The continued success of European wasp surveillance and eradication program relies on both Metropolitan and regional surveillance, strong community awareness, and participation between residents, business owners, community groups, industry and government.
Local government sections likely to have contact or involvement with the European wasp program are listed below along with suggestions in how they can assist to keep their community free of this pest.
- Environment, Bush care and Health teams: participate in our surveillance program by adopting surveillance traps and placing these in areas that do not currently have a trap. If you or any friends are associated with a conservation groups, please let us know as these groups often show an interest in protecting the environment and public amenity. Educate internal staff on the issue - circulate information to staff so they are aware of what to look for, and who to report to should they suspect a European wasp nest or receive a positive detection from the public.
- Frontline staff: please be aware of our program and the differences between paper wasps and European wasps. Your assistance in referring suspect enquiries internally or to our service is greatly appreciated.
- Media / PR / Communications staff: this program attracts regular media attention and the interest of the community. Co-promotion of this program and the Shire’s/City’s activities is always appreciated and encouraged. Any sharing of our social media posts, media releases or local community newspaper articles can help.
- Parks and gardens team / Street trees and pruning: be on the lookout! Field staff are the most likely to encounter hidden nests or note suspicious wasp activity. Our surveillance traps are often placed in street trees. If staff or contactors encounter our surveillance traps hanging in street trees, please do not disturb traps. If they are in the way of pruning activities staff should remove traps then replace when pruning is finished.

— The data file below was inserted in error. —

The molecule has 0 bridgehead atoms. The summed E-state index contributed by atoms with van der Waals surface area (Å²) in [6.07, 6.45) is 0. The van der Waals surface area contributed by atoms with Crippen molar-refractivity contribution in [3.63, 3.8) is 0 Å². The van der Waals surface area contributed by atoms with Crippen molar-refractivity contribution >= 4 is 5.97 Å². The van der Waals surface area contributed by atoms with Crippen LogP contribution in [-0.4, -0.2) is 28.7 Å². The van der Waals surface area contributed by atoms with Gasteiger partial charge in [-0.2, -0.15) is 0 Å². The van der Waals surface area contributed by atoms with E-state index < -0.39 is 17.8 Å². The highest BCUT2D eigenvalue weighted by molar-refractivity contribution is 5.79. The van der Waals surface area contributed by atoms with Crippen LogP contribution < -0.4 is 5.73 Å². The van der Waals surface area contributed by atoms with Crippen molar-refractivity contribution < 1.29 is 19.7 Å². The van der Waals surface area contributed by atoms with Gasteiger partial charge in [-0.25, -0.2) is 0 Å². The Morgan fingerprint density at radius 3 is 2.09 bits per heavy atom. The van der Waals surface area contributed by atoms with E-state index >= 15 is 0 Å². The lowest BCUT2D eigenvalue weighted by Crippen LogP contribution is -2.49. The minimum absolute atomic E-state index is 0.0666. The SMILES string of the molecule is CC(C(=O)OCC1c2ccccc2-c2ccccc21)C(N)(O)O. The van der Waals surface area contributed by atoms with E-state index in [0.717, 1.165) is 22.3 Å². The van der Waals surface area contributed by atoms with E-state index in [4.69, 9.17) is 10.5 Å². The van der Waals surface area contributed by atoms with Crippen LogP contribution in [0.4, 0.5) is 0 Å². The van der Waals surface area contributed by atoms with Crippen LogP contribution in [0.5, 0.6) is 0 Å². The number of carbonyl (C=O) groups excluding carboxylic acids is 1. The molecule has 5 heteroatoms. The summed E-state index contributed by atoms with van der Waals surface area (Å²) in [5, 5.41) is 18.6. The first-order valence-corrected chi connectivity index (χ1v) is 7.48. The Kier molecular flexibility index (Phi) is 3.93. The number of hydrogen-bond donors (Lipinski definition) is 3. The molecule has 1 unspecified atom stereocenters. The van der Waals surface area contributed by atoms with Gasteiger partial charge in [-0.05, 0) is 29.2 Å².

From December to May each year we deploy surveillance traps and bait them with a small cube of raw fish. The fish attracts foraging wasps which get stuck in the trap. If the traps are checked and re-baited fortnightly, they are an effective alert to a nearby nest.
Our Pest and Disease Information Service can assist with identification of any insects caught in the traps and provide guidance throughout the year. Once a European wasp is detected in a trap, our department will assist with locating the nest and it’s destruction. Traps are provided free of charge and we can pay for the fish for community groups.
If you cannot Adopt a trap, there are further ways to assist:
- Reporting any suspect wasps.
- Spreading awareness (promoting your involvement in the program, disseminating wasp flyers, displaying posters, sharing posts on social media etc).
- Displaying signage/posters at reserves.
Key impacts of European wasps
- Pose a safety risk to land users due to their foraging activities, high aggression and hidden nests – e.g. maintenance and field staff, bush walkers, picnickers, residents, café patrons, orchardists etc.
- Underground nests are difficult to see and disturbing a nest can lead to 1000s of wasps attacking in defense.
- Risk to the environment – wasps compete with and predate on native insects; reducing insect numbers, biodiversity and ecosystem function.
- Wasps forage for human food and drink as well as pet food – causing a nuisance and a health concern to people and pets.
- Damage horticultural crops like grapes and stone fruits and predate on bees in managed apiaries – impacting home gardeners and industry alike.
Current trapping areas
Local governments are encouraged to contact the Pest and Disease Information Service (PaDIS) to recieve the link to the current trapping grid, which maps where our traps are in your local government. If we are not trapping in your area, local governments and conservation groups are encouraged to adopt-a-trap.
A small investment from everyone keeps your recreational areas and your community free of this pest.